Peru’s central bank made its biggest dollar purchase in a year as local companies selling dollars to pay worker bonuses kept the sol at its highest level since 2008.
The central bank bought $276 million today, the most since July 2010, paying an average 2.7415 soles per dollar, it said on its website.
The sol strengthened less than 0.1 percent to 2.7410 per U.S. dollar at today’s close, from 2.7415 yesterday, according to Deutsche Bank’s local unit.
“Companies have until tomorrow to pay mid-year bonuses and those that have revenue in dollars have to sell them to pay bonuses,” said Roberto Flores, an economist at Lima-based brokerage Inteligo SAB. “The expiry of dollar forward contracts has been pressuring the sol in the last few days.”
Demand for soles also rose this week as Peruvian exporters led by mining companies paid local income taxes, causing the central bank to step up dollar purchases in the spot market. The bank bought $78 million yesterday and $79 million July 12.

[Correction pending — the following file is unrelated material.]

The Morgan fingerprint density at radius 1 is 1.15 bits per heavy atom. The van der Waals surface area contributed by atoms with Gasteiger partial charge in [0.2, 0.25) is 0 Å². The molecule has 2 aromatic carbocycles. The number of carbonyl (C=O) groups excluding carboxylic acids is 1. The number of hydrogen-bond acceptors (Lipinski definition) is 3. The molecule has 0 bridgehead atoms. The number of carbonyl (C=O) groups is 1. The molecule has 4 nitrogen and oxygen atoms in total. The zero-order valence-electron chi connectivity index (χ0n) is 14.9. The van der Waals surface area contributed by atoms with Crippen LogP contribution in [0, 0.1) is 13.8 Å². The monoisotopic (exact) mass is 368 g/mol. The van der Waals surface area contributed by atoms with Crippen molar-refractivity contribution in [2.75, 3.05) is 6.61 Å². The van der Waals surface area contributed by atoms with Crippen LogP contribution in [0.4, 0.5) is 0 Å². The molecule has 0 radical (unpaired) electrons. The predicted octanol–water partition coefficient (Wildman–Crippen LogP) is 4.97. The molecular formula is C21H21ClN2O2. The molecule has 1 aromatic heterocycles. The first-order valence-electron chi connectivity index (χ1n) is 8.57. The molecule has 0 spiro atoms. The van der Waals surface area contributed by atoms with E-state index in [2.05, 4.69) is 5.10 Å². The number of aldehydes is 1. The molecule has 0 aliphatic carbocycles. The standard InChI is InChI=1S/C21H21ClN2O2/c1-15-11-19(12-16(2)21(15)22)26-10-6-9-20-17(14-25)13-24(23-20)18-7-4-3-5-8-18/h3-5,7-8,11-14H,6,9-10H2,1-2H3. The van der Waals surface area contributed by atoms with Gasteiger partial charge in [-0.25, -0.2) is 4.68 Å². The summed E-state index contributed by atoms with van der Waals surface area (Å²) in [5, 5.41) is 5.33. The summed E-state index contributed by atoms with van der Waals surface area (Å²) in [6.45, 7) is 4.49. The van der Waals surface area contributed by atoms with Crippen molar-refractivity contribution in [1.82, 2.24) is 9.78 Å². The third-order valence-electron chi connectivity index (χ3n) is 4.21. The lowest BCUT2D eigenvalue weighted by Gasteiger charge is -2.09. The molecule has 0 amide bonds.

The purchases helped reduce the net dollar holdings of Peruvian banks to $430 million on July 12 from $556 million a day earlier, according to the central bank.
Still, the banks’ dollar surplus will keep pressure on the sol, making Peruvian companies less competitive in the international market by making their goods more expensive in dollar terms, Peruvian exporter group Adex said in an e-mailed statement.
The central bank should take “special” measures to halt further appreciation in the sol, Adex said.
The yield on the nation’s benchmark 7.84 percent sol-denominated bond due August 2020 was little changed at 6.298 percent, according to prices compiled by Bloomberg.